I have a friend who is a nursy and works for our local health dept.Her mom and dad where pediatricians.She does not vaccinate her own children.If you ask her why she claims they are allergic to to many things and don’t want to take a chance on a reaction.However she did not let the hospital even put eye drops in her new borns eyes.

  9. Word Warrior says:


    I have read a number of articles from a number of sources, and frankly, it’s difficult to know, when you read ONE article by WHO, what the truth is. According to other sources, there have been MULTIPLE tests performed and the high levels of hCG were found, while WHO has denied it in the form of several “excuses”. I’ll continue to read; but everything I’ve seen so far lines up with evidence that it is indeed being experimentally done. And quite frankly, population control has been “under the radar” for a long time, because of the greenhouse effect scare; so I’m certainly not surprised at extreme attempts to curb population. But, as I said, I don’t want to report false information; if I feel adequate evidence is found to dispute these claims, I will certainly post them.

  10. Word Warrior says:

    Sarah F,

    After lots of research, we felt that the risks of immunizing against rare/obsolete diseases (most of which now have a cure) weren’t worth the worse possible risks/diseases that vaccines have been known to pose. (Many devastating “unexplained” adult diseases (ALS, Alzheimer’s, MS., etc. have been thought to be related to some of the toxins found in vaccines) Autism is a biggie, too.

    I have posted a few things before…here they are–hope it helps explain:



  11. sarah says:

    Just two things I had to had:

    hCG is not an aborficant, it’s used as a last resort drug to treat infertility. (New theory: WHO trying to increase fertility in the third world?)

    I know I will never convince any anti-vaccination folks that vaccinations are good for most people – but many of the disease that are vaccinated for are not rear or obsolete and cannot be cured. I’m thinking of whopping cough in babies, tetanus, mumps in boy children and the list goes on.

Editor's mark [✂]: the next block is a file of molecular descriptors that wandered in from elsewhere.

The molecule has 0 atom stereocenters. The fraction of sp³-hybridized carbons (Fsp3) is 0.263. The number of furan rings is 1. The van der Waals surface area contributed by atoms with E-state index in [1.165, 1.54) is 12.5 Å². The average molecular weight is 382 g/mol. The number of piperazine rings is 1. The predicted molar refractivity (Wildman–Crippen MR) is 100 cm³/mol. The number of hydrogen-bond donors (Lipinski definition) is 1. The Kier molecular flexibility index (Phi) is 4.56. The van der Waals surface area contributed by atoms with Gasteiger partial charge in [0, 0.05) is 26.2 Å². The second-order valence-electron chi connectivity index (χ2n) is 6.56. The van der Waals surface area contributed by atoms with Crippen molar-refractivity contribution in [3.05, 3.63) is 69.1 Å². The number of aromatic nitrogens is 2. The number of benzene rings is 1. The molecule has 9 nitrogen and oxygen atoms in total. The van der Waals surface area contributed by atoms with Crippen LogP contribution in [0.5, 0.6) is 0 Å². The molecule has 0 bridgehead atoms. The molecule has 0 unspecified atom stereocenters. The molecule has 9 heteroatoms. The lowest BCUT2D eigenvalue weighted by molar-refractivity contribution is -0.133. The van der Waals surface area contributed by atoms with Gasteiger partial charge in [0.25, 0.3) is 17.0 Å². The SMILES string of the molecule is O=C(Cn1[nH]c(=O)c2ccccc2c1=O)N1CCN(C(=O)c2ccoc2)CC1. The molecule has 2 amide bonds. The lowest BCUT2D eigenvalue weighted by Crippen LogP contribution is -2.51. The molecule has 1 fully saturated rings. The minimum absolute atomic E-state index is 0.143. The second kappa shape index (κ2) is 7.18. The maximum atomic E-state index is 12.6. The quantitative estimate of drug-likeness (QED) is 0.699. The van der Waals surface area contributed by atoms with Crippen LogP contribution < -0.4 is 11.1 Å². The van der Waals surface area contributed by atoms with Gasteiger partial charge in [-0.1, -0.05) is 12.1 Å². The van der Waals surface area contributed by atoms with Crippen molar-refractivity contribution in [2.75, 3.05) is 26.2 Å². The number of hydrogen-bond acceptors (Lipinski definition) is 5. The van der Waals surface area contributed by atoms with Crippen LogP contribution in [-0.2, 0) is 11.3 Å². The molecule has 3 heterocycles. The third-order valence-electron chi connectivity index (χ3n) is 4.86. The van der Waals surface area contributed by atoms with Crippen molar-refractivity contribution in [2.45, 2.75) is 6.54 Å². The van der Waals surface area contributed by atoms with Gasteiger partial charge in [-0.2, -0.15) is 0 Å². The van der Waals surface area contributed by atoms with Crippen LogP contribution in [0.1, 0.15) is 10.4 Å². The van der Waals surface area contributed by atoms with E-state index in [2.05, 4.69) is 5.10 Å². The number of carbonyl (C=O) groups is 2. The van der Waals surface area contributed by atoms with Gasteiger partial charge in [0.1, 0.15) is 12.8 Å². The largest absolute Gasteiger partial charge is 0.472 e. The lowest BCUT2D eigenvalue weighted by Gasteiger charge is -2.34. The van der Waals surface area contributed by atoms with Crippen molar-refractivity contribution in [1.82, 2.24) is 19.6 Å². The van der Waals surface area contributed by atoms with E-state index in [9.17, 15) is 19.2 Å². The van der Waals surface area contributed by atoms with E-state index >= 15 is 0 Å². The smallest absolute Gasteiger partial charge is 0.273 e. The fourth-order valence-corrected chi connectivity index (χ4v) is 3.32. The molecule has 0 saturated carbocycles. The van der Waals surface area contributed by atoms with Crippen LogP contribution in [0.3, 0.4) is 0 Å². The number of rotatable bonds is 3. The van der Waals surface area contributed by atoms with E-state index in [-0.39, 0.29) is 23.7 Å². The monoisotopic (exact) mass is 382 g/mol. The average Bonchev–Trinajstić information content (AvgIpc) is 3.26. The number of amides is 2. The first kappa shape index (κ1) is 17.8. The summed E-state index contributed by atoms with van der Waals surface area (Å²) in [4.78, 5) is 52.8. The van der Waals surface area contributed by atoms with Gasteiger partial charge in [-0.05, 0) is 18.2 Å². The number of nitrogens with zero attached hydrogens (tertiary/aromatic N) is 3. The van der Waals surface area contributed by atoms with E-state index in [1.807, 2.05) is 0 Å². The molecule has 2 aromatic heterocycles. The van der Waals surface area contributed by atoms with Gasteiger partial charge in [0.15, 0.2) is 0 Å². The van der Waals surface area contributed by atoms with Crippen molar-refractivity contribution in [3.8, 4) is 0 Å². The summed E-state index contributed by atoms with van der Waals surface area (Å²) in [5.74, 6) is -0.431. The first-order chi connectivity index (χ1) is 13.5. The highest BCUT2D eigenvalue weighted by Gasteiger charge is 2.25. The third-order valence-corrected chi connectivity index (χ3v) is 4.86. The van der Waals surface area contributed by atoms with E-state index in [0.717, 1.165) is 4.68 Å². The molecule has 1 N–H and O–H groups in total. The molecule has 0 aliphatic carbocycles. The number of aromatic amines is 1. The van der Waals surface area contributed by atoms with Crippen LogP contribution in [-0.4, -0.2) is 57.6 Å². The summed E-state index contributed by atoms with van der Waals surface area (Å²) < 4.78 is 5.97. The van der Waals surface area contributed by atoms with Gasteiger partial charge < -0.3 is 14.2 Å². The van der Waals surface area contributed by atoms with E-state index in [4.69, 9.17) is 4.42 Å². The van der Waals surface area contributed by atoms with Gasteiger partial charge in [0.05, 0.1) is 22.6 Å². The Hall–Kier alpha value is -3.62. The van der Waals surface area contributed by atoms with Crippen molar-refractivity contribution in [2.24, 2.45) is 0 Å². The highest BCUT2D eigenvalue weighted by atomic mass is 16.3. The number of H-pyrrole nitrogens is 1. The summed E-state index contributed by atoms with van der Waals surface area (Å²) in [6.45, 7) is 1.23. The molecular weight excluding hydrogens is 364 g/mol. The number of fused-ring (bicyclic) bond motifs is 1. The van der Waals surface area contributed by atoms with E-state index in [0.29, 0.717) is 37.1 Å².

12. I have several problems with the vaccination concept.

    A) Even if these vaccines are exactly what they say that they are, how healthy are they long term for the individuals who receive them.

    B)Let’s really think this through ladies – We have a government that is totally gung ho for abortion. Obviously, they do not have a high regard for human life or the well being of children. Yet, they PUSH, PUSH, PUSH for children to receive vaccination cocktails. Ostensibly, this is for the good of those precious little children, yet if we look at the abortion laws, our government doesn’t care about children. So why the push? What else is involved in those vaccines?

    How many of you really trust the words of WHO and UNICEF? What have they ever done to earn your trust? If someone wanted to sell me farmland in the everglades, shouldn’t I thoroughly investigate the legitimacy of the deal before I buy? How much more careful should we be investigating the claims that it is beneficial to allow the government to stick needles into our children’s bodies?

  13. Word Warrior says:


    While I’m not *militant* about vaccines (I would consider immunizing if we were going to a third-world country, etc.), still there is a PLETHORA of evidence that suggests many uncertaintines about their safety, and positve links to much worse diseases than they are supposed to protect.

    You said…”but many of the disease that are vaccinated for are not rear or obsolete and cannot be cured”…and you mentioned whopping cough and mumps.

    Regarding mumps, this medical article said:

    “Mainly, mumps are harmless which are cured within a specific time period.” (My brother had them, he’s fine.)

    And whooping cough is a troublesome illness, rarely ever fatal and perfectly treatable if contracted. Tetanus can also be treated.

    Again, not being militant, just feel with so much research about the negative, long-term effects (not to mention death) vaccines can have, I think it’s prudent we make wise, informed decisions, and then rest with those.

    BTW, it it a little less difficult for us to make that decision since our children are homeschooled and not as exposed to multiple illnesses.

    There is also a theory that one can be over-protected, and consequently be more subject to many other types of diseases.

    Just thoughts…

  14. […] This post was Twitted by DanaBailey […]

  15. Lori says:

    Sarah F – I am not anti-vaccine. But I do not particularly trust the WHO either. Not that they don’t do good, but they are run by people who have very different ideas of what might be “good” for people.